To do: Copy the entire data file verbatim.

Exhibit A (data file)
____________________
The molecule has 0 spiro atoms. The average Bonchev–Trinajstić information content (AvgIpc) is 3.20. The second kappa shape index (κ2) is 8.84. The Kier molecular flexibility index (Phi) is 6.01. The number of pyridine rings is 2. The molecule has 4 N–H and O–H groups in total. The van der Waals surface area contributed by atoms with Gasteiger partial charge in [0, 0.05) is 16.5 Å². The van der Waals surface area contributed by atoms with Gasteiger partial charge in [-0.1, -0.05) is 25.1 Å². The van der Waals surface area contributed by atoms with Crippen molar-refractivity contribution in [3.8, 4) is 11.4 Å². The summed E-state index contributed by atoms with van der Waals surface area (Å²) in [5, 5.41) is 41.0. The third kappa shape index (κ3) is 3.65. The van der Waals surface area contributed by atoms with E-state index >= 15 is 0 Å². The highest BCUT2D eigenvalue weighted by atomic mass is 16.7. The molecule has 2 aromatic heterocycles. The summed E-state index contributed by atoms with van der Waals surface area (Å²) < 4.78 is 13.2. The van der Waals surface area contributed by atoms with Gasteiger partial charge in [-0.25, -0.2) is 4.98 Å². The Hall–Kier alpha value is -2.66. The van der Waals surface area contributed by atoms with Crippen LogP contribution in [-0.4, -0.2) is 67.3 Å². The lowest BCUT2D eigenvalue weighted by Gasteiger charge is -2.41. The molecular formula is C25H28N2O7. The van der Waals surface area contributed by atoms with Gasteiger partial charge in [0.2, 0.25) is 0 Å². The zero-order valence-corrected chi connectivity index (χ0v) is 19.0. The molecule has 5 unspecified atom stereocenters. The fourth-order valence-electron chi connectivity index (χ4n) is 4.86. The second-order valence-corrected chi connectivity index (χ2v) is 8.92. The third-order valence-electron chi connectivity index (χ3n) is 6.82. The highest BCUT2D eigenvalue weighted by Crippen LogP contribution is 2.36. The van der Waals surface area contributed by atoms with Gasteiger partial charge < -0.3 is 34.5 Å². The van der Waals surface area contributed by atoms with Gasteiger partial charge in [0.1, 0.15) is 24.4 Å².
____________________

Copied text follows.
The molecule has 0 spiro atoms. The average Bonchev–Trinajstić information content (AvgIpc) is 3.20. The second kappa shape index (κ2) is 8.84. The Kier molecular flexibility index (Phi) is 6.01. The number of pyridine rings is 2. The molecule has 4 N–H and O–H groups in total. The van der Waals surface area contributed by atoms with Gasteiger partial charge in [0, 0.05) is 16.5 Å². The van der Waals surface area contributed by atoms with Gasteiger partial charge in [-0.1, -0.05) is 25.1 Å². The van der Waals surface area contributed by atoms with Crippen molar-refractivity contribution in [3.8, 4) is 11.4 Å². The summed E-state index contributed by atoms with van der Waals surface area (Å²) in [5, 5.41) is 41.0. The third kappa shape index (κ3) is 3.65. The van der Waals surface area contributed by atoms with E-state index >= 15 is 0 Å². The highest BCUT2D eigenvalue weighted by atomic mass is 16.7. The molecule has 2 aromatic heterocycles. The summed E-state index contributed by atoms with van der Waals surface area (Å²) < 4.78 is 13.2. The van der Waals surface area contributed by atoms with Gasteiger partial charge in [-0.25, -0.2) is 4.98 Å². The Hall–Kier alpha value is -2.66. The van der Waals surface area contributed by atoms with Crippen LogP contribution in [-0.4, -0.2) is 67.3 Å². The lowest BCUT2D eigenvalue weighted by Gasteiger charge is -2.41. The molecular formula is C25H28N2O7. The van der Waals surface area contributed by atoms with Gasteiger partial charge in [0.2, 0.25) is 0 Å². The zero-order valence-corrected chi connectivity index (χ0v) is 19.0. The molecule has 5 unspecified atom stereocenters. The fourth-order valence-electron chi connectivity index (χ4n) is 4.86. The second-order valence-corrected chi connectivity index (χ2v) is 8.92. The third-order valence-electron chi connectivity index (χ3n) is 6.82. The highest BCUT2D eigenvalue weighted by Crippen LogP contribution is 2.36. The van der Waals surface area contributed by atoms with Gasteiger partial charge < -0.3 is 34.5 Å². The van der Waals surface area contributed by atoms with Gasteiger partial charge in [0.1, 0.15) is 24.4 Å².